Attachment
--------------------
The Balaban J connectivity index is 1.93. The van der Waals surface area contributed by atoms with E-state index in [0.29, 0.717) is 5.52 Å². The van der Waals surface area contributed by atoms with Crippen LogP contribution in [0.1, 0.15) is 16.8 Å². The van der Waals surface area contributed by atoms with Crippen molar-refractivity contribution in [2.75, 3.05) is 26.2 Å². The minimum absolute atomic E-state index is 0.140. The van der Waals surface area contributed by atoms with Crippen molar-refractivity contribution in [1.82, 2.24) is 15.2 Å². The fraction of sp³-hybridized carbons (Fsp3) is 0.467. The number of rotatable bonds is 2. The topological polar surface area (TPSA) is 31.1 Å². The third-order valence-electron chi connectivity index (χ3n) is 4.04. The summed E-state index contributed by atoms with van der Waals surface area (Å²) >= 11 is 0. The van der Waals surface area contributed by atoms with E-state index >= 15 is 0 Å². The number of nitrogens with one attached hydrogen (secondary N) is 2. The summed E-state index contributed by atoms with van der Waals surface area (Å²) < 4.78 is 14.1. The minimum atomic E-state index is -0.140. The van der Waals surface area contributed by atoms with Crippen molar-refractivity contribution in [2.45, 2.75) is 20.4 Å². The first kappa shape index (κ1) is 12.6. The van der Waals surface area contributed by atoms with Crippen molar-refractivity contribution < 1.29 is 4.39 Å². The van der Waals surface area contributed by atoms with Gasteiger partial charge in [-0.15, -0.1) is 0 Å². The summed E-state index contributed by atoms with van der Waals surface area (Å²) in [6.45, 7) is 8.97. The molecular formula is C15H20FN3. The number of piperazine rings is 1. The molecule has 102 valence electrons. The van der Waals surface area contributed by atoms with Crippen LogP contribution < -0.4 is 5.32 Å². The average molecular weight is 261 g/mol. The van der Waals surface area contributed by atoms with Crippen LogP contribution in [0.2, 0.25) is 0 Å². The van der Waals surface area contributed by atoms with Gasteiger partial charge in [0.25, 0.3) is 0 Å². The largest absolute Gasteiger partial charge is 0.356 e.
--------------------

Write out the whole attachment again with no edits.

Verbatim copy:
The Balaban J connectivity index is 1.93. The van der Waals surface area contributed by atoms with E-state index in [0.29, 0.717) is 5.52 Å². The van der Waals surface area contributed by atoms with Crippen LogP contribution in [0.1, 0.15) is 16.8 Å². The van der Waals surface area contributed by atoms with Crippen molar-refractivity contribution in [2.75, 3.05) is 26.2 Å². The minimum absolute atomic E-state index is 0.140. The van der Waals surface area contributed by atoms with Crippen molar-refractivity contribution in [1.82, 2.24) is 15.2 Å². The fraction of sp³-hybridized carbons (Fsp3) is 0.467. The number of rotatable bonds is 2. The topological polar surface area (TPSA) is 31.1 Å². The third-order valence-electron chi connectivity index (χ3n) is 4.04. The summed E-state index contributed by atoms with van der Waals surface area (Å²) >= 11 is 0. The van der Waals surface area contributed by atoms with E-state index >= 15 is 0 Å². The number of nitrogens with one attached hydrogen (secondary N) is 2. The summed E-state index contributed by atoms with van der Waals surface area (Å²) < 4.78 is 14.1. The minimum atomic E-state index is -0.140. The van der Waals surface area contributed by atoms with Crippen molar-refractivity contribution in [2.45, 2.75) is 20.4 Å². The first kappa shape index (κ1) is 12.6. The van der Waals surface area contributed by atoms with Crippen molar-refractivity contribution < 1.29 is 4.39 Å². The van der Waals surface area contributed by atoms with Gasteiger partial charge in [-0.15, -0.1) is 0 Å². The summed E-state index contributed by atoms with van der Waals surface area (Å²) in [6.45, 7) is 8.97. The molecular formula is C15H20FN3. The number of piperazine rings is 1. The molecule has 102 valence electrons. The van der Waals surface area contributed by atoms with Crippen LogP contribution < -0.4 is 5.32 Å². The average molecular weight is 261 g/mol. The van der Waals surface area contributed by atoms with Crippen LogP contribution in [0.2, 0.25) is 0 Å². The van der Waals surface area contributed by atoms with Gasteiger partial charge in [0.25, 0.3) is 0 Å². The largest absolute Gasteiger partial charge is 0.356 e.